• There was only one manual back-up system, compared to a four-stage system used in the US.
• The flare tower and the vent gas scrubber had been out of service for five months before the disaster. The gas scrubber therefore did not treat escaping gases with sodium hydroxide (caustic soda), which might have brought the concentration down to a safe level. Even if the scrubber had been working, according to Weir, investigations in the aftermath of the disaster discovered that the maximum pressure it could handle was only one-quarter of that which was present in the accident. Furthermore, the flare tower itself was improperly designed and could only hold one-quarter of the volume of gas that was leaked in 1984.
• To reduce energy costs, the refrigeration system, designed to inhibit the volatilization of MIC, had been left idle—the MIC was kept at 20 degrees Celsius (room temperature), not the 4.5 degrees advised by the manual, and some of the coolant was being used elsewhere.
• The steam boiler, intended to clean the pipes, was out of action for unknown reasons.
• Slip-blind plates that would have prevented water from pipes being cleaned from leaking into the MIC tanks through faulty valves were not installed. Their installation had been omitted from the cleaning checklist.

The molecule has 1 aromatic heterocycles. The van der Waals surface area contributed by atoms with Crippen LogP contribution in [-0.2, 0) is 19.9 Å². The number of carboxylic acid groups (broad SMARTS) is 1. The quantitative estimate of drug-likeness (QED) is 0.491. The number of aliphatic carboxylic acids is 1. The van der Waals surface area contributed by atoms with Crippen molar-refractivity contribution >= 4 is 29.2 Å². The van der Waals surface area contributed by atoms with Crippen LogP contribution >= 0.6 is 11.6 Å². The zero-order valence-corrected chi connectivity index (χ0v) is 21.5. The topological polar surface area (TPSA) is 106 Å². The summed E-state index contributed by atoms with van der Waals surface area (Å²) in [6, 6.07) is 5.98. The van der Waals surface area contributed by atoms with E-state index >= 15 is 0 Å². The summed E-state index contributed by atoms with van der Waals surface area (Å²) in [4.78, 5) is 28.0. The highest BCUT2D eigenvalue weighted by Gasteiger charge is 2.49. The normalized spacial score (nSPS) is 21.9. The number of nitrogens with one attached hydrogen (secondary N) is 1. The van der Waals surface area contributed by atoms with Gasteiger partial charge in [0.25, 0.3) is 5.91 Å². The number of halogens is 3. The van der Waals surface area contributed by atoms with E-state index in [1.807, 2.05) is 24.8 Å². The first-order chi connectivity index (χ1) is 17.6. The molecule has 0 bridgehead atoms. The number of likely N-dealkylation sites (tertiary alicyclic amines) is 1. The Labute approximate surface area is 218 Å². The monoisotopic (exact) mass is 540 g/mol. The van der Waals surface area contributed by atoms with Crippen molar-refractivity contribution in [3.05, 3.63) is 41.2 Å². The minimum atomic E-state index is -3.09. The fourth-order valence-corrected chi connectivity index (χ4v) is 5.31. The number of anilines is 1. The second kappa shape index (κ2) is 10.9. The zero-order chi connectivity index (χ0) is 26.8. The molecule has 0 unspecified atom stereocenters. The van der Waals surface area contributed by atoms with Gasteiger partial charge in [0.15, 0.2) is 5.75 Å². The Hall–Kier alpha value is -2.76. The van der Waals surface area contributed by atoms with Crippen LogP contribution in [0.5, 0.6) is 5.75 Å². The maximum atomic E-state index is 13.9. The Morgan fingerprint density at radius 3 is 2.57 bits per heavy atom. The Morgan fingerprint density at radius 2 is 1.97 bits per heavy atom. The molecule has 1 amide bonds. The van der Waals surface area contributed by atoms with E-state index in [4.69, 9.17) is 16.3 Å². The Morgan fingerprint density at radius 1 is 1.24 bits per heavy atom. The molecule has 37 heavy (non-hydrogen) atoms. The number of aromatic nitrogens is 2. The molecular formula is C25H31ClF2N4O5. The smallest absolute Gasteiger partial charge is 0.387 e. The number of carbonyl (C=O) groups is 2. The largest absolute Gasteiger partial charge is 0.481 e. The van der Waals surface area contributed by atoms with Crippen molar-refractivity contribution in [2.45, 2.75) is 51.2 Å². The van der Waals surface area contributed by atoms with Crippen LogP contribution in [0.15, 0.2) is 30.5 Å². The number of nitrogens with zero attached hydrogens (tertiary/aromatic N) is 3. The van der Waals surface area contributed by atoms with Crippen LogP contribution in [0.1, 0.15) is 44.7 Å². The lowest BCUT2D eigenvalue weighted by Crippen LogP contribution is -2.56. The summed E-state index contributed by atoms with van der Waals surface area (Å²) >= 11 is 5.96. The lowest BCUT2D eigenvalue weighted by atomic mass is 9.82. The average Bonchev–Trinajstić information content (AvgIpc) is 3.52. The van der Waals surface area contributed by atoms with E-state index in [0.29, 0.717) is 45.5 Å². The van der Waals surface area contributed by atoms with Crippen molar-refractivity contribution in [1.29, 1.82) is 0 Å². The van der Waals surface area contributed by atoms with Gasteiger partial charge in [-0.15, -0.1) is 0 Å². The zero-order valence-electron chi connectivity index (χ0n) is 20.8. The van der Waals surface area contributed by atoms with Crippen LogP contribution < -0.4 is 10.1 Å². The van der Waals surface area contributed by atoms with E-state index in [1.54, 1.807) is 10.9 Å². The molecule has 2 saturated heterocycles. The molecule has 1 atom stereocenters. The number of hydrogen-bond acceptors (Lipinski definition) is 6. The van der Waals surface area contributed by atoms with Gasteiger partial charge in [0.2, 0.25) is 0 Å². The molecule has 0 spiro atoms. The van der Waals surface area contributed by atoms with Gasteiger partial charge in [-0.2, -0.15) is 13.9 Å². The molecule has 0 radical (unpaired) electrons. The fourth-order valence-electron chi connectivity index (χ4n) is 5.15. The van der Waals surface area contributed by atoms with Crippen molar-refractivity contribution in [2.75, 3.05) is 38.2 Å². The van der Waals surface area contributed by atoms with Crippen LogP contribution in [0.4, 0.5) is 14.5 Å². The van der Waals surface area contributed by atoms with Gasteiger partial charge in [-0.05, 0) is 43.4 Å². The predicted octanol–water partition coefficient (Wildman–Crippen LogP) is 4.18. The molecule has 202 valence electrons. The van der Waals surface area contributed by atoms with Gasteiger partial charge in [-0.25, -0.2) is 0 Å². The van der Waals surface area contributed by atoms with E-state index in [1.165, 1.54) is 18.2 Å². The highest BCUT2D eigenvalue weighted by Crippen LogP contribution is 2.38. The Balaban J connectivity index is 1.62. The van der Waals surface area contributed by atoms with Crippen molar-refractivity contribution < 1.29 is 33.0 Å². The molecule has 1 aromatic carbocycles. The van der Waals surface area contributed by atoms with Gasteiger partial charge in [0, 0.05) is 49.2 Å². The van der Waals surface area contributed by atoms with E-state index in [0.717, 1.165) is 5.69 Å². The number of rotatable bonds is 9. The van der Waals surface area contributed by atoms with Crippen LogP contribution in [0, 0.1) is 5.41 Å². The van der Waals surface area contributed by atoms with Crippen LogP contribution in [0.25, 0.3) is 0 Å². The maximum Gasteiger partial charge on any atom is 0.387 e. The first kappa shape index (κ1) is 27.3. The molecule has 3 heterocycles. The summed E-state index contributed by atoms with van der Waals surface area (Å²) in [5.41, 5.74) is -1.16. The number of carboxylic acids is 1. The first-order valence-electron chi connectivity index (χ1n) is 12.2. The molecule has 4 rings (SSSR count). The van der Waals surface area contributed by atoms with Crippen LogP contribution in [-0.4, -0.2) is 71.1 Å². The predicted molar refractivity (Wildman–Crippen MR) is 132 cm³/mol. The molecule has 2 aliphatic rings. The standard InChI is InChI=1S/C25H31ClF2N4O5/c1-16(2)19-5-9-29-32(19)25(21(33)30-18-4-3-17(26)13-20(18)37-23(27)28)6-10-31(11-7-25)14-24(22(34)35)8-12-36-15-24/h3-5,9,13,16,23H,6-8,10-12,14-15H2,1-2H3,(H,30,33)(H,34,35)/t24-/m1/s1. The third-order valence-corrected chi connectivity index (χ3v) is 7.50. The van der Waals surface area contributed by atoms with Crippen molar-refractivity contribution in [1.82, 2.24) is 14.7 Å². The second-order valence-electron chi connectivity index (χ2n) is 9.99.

• Water sprays designed to “knock down” gas leaks were poorly designed—set to 13 meters and below, they could not spray high enough to reduce the concentration of escaping gas.
• The MIC tank had been malfunctioning for roughly a week. Other tanks had been used for that week, rather than repairing the broken one, which was left to “stew”. The build-up in temperature and pressure is believed to have affected the magnitude of the gas release.
• Carbon steel valves were used at the factory, even though they corrode when exposed to acid. On the night of the disaster, a leaking carbon steel valve was found, allowing water to enter the MIC tanks. The pipe was not repaired because it was believed it would take too much time and be too expensive.
• UCC admitted in their own investigation report that most of the safety systems were not functioning on the night of December 3, 1984.
The culpability here is really not in any question whatsoever. The company outright ignored the matter of making the plant safe, in favour of making things happen more quickly and at a lower cost. 
What did it Cost Union Carbide?
$470 million
8 local workers convicted and given two year prison sentences and fined $2000

That’s Paltry! What’s next?
Today, the Indian Government announced that it is to reopen the case on the Bhopal Gas Leak which is acknowledged as the world worst industrial disaster.
You can get involved by donating to the International Campaign for Justice in Bhopal and supporting this inspirational group in holding this company to account and regenerating this completely blighted area of the world.
Can’t afford to donate? Then simply retweet this story or post it to your facebook page so more people know about it. In the same way that BP was held to account by a public and a government that wouldn’t take no for an answer, Union Carbide must be too. Companies worldwide must learn that health and safety legislation is ignored at their peril – especially considering this sadly appears to be the only language they know.